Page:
The Ryugu sample extracted was sample A0106, the surface samples stored in Chamber A. It was extracted sequentially with solvents of increasing polarity, starting with hexane, dichloromethane, methanol and water to generate/isolate chemical fractions of SOM with molecules of increasing polarity. This was done at JAXA and samples were distributed to various Labs for analysis as described in ref. 5.

Fourier transform ion cyclotron resonance mass spectrometry

The experimental study was performed on a high-field FT-ICR mass spectrometer from Bruker Daltonics with a 12-T magnet from Magnex1. A time domain transient with 4 MWords was obtained and Fourier-transformed into a frequency domain spectrum. The frequency domain was afterward converted to a mass spectrum by the SolariX Control program of Bruker Daltonics. The ion excitations were generated in broadband mode (frequency sweep radial ion excitation) and 3000 scans were accumulated for each mass spectrum in a mass range of 147–1000 amu. Ions were accumulated for 300 ms before ICR ion detection. The pressure in the quadrupole/hexapole and ICR vacuum chamber was 3 × 10−6 and 6 × 10−10 mbar, respectively. For CID-MS/MS, ions were accumulated for 3 s.

The ESI source (Apollo II; Bruker Daltonics) was used in negative ionization mode and the APPI source in positive mode. The methanolic solutions were injected directly into the ionization source by means of a microliter pump at a flow rate of 120 µL h− ESI and at 500 µL h−1 APPI. A source heating temperature of 200 °C was maintained and no nozzle-skimmer fragmentation was performed in the ionization source. The instrument was previously externally calibrated by using arginine negative cluster ions (5 mg L−1 arginine in methanol).

FT-ICR mass spectra with m/z from 95 to 1000 amu were calibrated externally and internally to preclude alignment errors. Subsequently, the mass spectra were exported to peak lists at a signal-to-noise ratio ≥3. Elemental formulas were calculated combinatorically within a mass accuracy window of ±0.2 ppm for each peak in batch mode by an in-house software tool and validated via the senior-rule approach/cyclomatic number, assuming valence 2 for S and valence 4 (coordination number) for Mg2.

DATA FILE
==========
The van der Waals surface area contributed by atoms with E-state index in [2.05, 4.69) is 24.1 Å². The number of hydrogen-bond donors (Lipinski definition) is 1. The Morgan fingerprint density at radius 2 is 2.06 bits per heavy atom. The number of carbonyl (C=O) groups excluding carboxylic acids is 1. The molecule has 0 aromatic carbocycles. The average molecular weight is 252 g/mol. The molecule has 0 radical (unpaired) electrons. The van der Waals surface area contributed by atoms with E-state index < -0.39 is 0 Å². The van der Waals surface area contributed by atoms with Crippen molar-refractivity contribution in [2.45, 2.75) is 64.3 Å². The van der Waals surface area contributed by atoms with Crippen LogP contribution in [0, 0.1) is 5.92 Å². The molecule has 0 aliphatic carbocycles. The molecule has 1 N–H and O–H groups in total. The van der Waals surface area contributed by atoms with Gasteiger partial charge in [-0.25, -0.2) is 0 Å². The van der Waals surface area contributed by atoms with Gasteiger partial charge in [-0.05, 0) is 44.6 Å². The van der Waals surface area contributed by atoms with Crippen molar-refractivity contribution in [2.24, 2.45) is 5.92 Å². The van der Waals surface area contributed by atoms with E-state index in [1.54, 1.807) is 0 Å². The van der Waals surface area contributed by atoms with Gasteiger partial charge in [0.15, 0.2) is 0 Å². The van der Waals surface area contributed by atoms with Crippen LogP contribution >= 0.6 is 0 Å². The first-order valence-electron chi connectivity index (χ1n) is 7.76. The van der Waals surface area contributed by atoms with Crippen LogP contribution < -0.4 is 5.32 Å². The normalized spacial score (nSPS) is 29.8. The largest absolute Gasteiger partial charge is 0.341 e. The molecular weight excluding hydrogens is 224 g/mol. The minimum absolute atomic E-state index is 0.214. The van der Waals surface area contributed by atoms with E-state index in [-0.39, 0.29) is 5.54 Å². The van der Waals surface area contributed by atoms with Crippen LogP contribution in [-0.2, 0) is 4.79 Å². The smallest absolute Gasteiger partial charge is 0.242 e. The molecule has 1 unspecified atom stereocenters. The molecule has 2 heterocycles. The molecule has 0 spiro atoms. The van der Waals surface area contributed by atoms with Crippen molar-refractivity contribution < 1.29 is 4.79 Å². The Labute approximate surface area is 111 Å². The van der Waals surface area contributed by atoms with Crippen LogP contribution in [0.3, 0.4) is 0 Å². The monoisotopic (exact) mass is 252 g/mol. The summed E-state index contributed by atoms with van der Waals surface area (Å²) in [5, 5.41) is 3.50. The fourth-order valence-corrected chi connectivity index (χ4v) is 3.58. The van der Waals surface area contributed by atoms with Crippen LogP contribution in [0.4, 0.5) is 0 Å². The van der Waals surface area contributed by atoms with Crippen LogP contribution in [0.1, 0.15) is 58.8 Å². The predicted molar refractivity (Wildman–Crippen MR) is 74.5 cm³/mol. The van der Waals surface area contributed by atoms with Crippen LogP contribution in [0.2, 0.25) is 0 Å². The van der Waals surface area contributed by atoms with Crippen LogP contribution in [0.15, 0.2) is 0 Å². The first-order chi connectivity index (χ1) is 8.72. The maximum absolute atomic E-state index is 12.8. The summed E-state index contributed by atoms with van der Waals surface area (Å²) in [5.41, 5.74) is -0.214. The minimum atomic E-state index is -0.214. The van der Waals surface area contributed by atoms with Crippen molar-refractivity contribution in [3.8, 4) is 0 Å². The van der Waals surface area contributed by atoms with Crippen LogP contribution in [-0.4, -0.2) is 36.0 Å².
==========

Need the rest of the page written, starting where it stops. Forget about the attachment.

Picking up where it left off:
FT-ICR-MS analysis enables highly resolved (R > 106 at m/z 200) and accurate chemical mass analysis of electrospray generated ions within a 200 ppb error window over a wide mass range from m/z 100–1000. The weight of the ions is measured with a precision lower than the mass of an electron (Δm/z = 0.0003 amu) and the specific signals can be differentiated with the same mass precision due to the ultrahigh resolution. These exact masses of the ions can routinely be converted into unique compositional formula bearing the light elements C-, H-, N-, O-, S-, Mg (or any other element in target), also taking account of their possible Cl and Na adducts and of their natural isotopic abundance.

The solvent extracts generated thousands of individual signals that were converted into elementary compositions (formula); these are all represented in van Krevelen type of diagrams (H/C vs. O/C) or related (H/C vs m/z) in which each formula is represented by a dot (the size of the dot is proportional to its abundance) as a projection of the relative oxygenation degree (O/C) and saturation degree (H/C) for various classes of compound types (CHO, CHNO, CHOS, CHNOS, CH, CHS, CHN, and selected Na+-adducts). Aromaticity equivalents Xc were calculated as reported earlier39 and plotted as in Fig. S6.

Nuclear magnetic resonance spectroscopy

A Bruker Avance III spectrometer and TopSpin 3.5/PL7 software were used to acquire nuclear magnetic resonance (NMR) spectra of aqueous extracts of Hayabusa methanolic extracts of which ~30 µg were exchanged with CD3OD (99.96 % 2H, Aldrich) three times on a vacuum line19; after sealing in a 1.7 mm Bruker match tube, the sample was centrifuged without visible solid. Murchison extract A519 was used here for comparison to sample A0106.

A cryogenic inverse geometry 5 mm z-gradient 1H/13C/15N/31P QCI probe (B0 = 18.8 T) was used for 1D 1H NMR and proton-detected 2D NMR spectra. Transmitter pulses were at ~10 µs for 1H and 13C. The one bond coupling constant 1J(CH) used in 2D 1H,13C DEPT-HSQC spectra (hsqcedetgpsisp2.2) was set to 145 Hz; other conditions: 13C 90 deg decoupling pulse, GARP (70 µs); 50 kHz WURST 180 degree 13C inversion pulse (Wideband, Uniform, Rate, and Smooth Truncation; 1.2 ms); F2 (1H): spectral width of 11160.7 Hz (13.95 ppm); 1.25 s relaxation delay; F1 (13C): SW = 36052 Hz (180 ppm). HSQC-derived NMR spectra were computed to a 8192 × 1024 matrix. Gradient (1 ms length, 450 µs recovery) and sensitivity enhanced sequences were used for all 2D NMR spectra. Absolute value COSY, and phase sensitive echo-antiecho TOCSY spectra (cosygpmfppqf, dipsi2etgpsi) used a spectral width of 9615.4 Hz and were computed to a 16,384 × 2048 matrix; other NMR acquisition conditions are given in Table S2.